Others have pointed out some of the pros, so here are some cons if you deploy the background process into the same jvm as your web app.
- Starting and stopping the server running the web module means you start and stop the background processes, this may or may not be a problem for you.
- You are sharing the heap with all the three applications if the background processes consume a lot of memory or cpu then that might impact your web app or if the web app consumes a lot of resources it might impact the background processes.
- The web app might need to be deployed in way that is accessible over the internet but the background processes might be happy to run without any access to the net. So why expose the background processes to the internet if you don't have to.
- When you upgrade the app server, or frameworks, or configuration it means three things to test, if the background processes are running on their own you can upgrade them on a separate release cycle from the web app.
- It is simpler to develop and test code outside the container. Running your background processes inside the container means a more complex development environment for the background processes, you have to wait for the server to start, you start depending on in container resources that you then have to mock form unit tests ... etc.
JPA is the same inside and outside the container. The only difference is how you obtain an EntityManager, this can be configured with Spring to be the same both in and out of the container. CDI should be runnable outside the container.
Major areas of difference will be how you do transactions with the db for example using Spring transactions vs. ejb transactions.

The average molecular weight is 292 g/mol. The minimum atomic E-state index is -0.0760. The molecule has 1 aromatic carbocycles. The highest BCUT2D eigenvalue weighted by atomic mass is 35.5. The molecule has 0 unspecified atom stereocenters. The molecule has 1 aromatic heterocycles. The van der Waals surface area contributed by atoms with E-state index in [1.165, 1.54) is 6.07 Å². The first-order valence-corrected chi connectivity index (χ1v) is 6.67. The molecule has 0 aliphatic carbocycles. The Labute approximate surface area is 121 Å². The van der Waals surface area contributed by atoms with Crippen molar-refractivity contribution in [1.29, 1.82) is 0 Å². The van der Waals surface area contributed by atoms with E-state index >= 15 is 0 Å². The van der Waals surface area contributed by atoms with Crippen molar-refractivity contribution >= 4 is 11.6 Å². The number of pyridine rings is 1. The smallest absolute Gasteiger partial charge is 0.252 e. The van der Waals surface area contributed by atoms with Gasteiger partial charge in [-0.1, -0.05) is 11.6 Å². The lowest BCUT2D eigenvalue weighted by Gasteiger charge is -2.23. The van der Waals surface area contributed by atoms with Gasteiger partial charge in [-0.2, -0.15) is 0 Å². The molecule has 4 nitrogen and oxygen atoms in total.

To answer your question form the comment: in JPA the EntityManager is not thread safe so in a Java EE server there will be one entity manager per persistence unit per thread. The Entity manager creation and closure is managed by the app server for you. Every entity manager has a cache within it. It is possible to configure a second level cache that spans multiple entity managers. In running outside the container you will have to manage the number of JPA entity managers yourself, this will depend on the number of threads in your background process and transaction boundaries that you want to have. If you look at a book called "Pro JPA2" there is a section that talks about the details of running inside or outside the container.
In my application I don't have a background process but every class that needs an entity manager just gets it injected using
@PersistenceContext EntityManager em; and spring takes care of making it all work inside and outside the container. Spring 3.1 has a feature called profiles that makes it trivial to have the same code run inside our outside a container without changing a single line of code. I am not a CDI user so I don't know if CDI has an equivalent of the spring 3.1 profiles feature.